EU, India in joint bid to fill vacancies at WTO body
US has made repeated attempts to block proposal for filling four vacancies at the WTO’s Appellate Body
Geneva: India on Monday co-sponsored a joint initiative launched by the European Union (EU) for filling vacancies at the highest adjudicating body for disputes at the World Trade Organization (WTO), following repeated attempts by the US to block the selection process, according to people familiar with the development.
For the past two years, the US has single-handedly blocked a proposal for filling four vacancies at the WTO’s Appellate Body (AB), saying the body went beyond its mandate in its rulings. The US said the AB had failed to adhere to the 90-day limit for issuing rulings and passed judgements on issues that were not part of its mandate.
The AB has been reduced to three members from seven due to the US blocking the selection process. From December 2019, the AB will be reduced to a single member when two more members—Ujal Singh Bhatia of India and Thomas Graham of the US—retire at the end of their second term.
Against this backdrop, India, along with the EU, China, Canada, Norway, New Zealand, Switzerland, Australia, Korea, Iceland, Singapore and Mexico, issued a joint proposal on 26 November, stating unambiguously the “successful contribution of the dispute settlement system to the security and predictability of the multilateral trading system.”
Given “the essential role of the Appellate Body within the system that serves to preserve the rights and obligations of members under the covered agreements, and to clarify the existing provisions of those agreements without adding to or diminishing the rights and obligations provided therein,” the signatories called on all members, particularly the US, “to fill the vacancies on the Appellate Body and to amend certain provisions of the Understanding on Rules and Procedures Governing the Settlement of Disputes (DSU).”
The sponsors also proposed amendments that would improve the dispute settlement understanding based on the concerns raised by the US. The US has all along objected to the continued functioning of an AB member after completing the second four-year term in disputes where the member has already been functioning.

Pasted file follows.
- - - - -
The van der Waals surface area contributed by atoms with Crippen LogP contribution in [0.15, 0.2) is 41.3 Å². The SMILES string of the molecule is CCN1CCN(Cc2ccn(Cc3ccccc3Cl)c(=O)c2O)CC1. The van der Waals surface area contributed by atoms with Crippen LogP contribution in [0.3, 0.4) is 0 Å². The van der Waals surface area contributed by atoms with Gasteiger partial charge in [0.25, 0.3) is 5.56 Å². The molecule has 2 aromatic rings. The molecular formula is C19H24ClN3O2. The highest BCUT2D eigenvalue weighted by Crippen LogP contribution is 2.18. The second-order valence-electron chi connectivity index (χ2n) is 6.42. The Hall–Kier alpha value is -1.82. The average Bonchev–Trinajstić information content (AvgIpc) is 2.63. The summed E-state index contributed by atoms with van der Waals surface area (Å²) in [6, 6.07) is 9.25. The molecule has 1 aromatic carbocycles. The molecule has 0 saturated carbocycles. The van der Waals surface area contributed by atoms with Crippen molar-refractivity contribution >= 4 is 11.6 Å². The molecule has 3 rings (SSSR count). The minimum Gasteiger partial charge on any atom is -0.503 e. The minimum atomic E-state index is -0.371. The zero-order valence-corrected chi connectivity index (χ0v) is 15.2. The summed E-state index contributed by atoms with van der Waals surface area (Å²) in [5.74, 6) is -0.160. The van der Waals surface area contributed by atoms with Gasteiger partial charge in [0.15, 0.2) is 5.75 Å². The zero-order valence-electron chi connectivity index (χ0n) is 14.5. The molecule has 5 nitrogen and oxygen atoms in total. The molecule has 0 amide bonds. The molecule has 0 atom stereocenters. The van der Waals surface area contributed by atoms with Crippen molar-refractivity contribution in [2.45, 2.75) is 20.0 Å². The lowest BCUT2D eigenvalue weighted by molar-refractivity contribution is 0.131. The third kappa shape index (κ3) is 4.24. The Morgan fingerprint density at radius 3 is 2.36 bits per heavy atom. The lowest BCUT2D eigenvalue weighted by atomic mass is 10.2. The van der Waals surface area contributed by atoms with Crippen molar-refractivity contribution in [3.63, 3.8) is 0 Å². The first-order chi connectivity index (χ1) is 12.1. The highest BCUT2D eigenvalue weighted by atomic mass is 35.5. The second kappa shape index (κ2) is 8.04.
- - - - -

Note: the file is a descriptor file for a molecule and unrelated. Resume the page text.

For addressing the US concern, the 12 sponsors proposed a “transitional rule for outgoing Appellate Body members” by amending the provisions of the dispute settlement understanding. “The DSU would provide that an outgoing Appellate Body member shall complete the disposition of a pending appeal in which a hearing has already taken place during that member’s term,” according to the amendment proposed by the sponsors.
In order to address the US concern about the delay in the appellate proceedings beyond the 90-day time limit for issuing rulings, the sponsors proposed to amend “the 90-days rule in Article 17.5 of the DSU by providing an enhanced consultation and transparency obligation for the Appellate Body.”
The US also expressed concerns with the Appellate Body review of the panel findings as to the meaning of domestic legislation. The sponsors proposed to “clarify, for greater certainty, that issues of law covered in the panel report and legal interpretations developed by the panel, in the meaning of Article 17.6 of the DSU, while they include the legal characterisation of the measures at issue under the WTO rules, and the panel’s objective assessment according to Article 11 of the DSU, they do not include the meaning itself of the municipal measures.”
Despite the joint initiative, it is highly unlikely the US will accept the amendments as it seems determined to end the life of the AB by December 2019, said a Geneva-based legal analyst.” The US wants to go back to the pre-1995 GATT (General Agreement on Tariffs and Trade) phase so that it can negotiate the rulings of a panel as opposed to mandatory implementation under the Appellate Body process,” the analyst said, preferring anonymity.